Francis Fontonia doesn’t speak much English, but there are two things that she’ll tell visitors who don’t speak Greek.
First, that she’s been living in her Denver home for the past 55 years. Second, that she’ll only sell her two duplexes for a million dollars each.
Never mind that nearby houses have sold for around $500,000 each recently, $579,000 at the highest. These two houses have a feature that no other houses in the neighborhood, maybe even in Denver, have — an expansive rose garden in towering concrete planters and at least one bathtub, all painted the same tomato-red as the house.
Family acquaintance Jimmy Treantos says the roses are her gift of appreciation to the city. Roses, just because she happened to admire their beauty.
The gardens have “pretty much always been here,” since he met her in the late 1950s. They did start off smaller though. Her garden enhancements over the years have given her a sense of pride, a sense of achievement and “a sense of prosperity in America,” Treantos says.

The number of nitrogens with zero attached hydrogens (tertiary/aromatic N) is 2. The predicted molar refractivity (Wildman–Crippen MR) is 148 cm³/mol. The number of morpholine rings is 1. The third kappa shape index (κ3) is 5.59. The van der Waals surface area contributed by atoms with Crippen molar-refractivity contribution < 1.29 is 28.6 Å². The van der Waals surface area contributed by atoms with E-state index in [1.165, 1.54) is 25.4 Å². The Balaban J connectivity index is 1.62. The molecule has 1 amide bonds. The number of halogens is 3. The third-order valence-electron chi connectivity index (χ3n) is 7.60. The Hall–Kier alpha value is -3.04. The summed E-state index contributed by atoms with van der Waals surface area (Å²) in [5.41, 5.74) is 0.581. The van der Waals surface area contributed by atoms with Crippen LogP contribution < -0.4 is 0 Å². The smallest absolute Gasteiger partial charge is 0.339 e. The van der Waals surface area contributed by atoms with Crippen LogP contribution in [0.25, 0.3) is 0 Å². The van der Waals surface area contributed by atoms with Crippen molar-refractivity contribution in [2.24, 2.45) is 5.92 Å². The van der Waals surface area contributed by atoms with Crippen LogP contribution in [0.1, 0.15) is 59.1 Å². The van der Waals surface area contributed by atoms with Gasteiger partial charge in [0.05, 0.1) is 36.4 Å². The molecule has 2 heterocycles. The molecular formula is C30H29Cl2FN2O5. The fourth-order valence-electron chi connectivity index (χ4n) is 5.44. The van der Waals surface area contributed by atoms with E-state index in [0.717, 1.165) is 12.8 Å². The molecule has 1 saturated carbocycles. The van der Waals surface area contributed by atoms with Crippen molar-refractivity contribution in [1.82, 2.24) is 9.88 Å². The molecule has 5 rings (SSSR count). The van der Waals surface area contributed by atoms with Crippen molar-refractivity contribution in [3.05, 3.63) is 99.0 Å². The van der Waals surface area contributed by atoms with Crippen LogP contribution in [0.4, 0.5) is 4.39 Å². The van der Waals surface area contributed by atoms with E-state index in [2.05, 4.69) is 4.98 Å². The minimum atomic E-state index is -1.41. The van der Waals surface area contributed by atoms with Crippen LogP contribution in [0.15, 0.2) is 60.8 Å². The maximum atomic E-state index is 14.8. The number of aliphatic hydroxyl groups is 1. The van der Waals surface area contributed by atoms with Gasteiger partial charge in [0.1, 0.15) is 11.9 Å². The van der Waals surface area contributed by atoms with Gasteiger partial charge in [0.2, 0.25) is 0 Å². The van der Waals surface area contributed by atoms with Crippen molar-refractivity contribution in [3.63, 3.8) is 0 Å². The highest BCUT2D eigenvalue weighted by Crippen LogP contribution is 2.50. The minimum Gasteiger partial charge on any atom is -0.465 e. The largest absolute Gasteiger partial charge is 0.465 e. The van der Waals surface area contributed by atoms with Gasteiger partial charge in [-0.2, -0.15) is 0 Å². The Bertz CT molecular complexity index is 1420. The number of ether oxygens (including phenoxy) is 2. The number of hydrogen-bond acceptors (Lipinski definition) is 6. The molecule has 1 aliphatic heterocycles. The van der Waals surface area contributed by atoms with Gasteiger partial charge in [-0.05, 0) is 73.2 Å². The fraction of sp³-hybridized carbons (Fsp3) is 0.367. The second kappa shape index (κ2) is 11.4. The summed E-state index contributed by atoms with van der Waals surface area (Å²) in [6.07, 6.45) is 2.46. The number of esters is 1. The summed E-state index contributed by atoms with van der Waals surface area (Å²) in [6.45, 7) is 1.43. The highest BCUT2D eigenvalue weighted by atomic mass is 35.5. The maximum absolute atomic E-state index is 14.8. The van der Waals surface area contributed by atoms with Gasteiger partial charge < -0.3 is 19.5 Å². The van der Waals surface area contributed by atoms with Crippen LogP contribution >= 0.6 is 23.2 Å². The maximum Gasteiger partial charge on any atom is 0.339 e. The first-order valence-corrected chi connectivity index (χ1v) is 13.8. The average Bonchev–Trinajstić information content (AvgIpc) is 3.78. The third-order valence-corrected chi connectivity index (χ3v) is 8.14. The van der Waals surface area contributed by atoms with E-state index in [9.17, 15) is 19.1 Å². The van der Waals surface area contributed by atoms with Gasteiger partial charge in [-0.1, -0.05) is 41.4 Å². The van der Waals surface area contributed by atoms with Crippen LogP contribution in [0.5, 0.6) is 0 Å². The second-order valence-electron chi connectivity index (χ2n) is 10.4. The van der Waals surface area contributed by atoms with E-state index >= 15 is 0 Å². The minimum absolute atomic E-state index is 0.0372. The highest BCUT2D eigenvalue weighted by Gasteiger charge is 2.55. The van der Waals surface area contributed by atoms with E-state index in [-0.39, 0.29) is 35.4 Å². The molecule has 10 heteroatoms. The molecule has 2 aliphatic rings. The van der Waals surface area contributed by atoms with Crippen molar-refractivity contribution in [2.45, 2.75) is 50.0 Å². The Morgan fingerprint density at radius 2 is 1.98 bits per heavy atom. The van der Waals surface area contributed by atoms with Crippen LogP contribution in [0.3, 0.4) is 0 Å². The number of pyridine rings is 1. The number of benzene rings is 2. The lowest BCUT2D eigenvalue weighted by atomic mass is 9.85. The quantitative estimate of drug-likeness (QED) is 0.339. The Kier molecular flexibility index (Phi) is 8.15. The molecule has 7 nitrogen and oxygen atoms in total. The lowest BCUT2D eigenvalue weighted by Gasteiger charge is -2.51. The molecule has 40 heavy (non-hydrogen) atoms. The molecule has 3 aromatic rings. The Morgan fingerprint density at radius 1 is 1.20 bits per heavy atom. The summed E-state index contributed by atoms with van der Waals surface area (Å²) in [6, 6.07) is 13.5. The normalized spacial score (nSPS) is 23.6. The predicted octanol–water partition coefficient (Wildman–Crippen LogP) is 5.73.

But Fontonia is prepared to leave Denver and her gardens behind to go back to Greece, Treantos says. The city has changed, he says, with more traffic and more people.
If the properties sell, renter Felixx Welliver will need to find a new place to live. He’s been living here contentedly for a few years now. It’s his “most colorful living situation” ever.
“You can’t live here with the same expectations. I’ve done a lot of repairs myself,” Welliver says. “But it’s also almost like a family situation. I know what she’s saying with her tone of voice, her body language.”
I’d like to think that’s true. When the camera comes out, Fontonia seems delighted to show off her home. She produces gardening ribbons and waves them around.
If she leaves, Denver would certainly lose a personality. Treantos hopes that they would at least keep her gardens.
“As a memory to her,” he says. “I’d hope they would continue to (treasure) her memory.”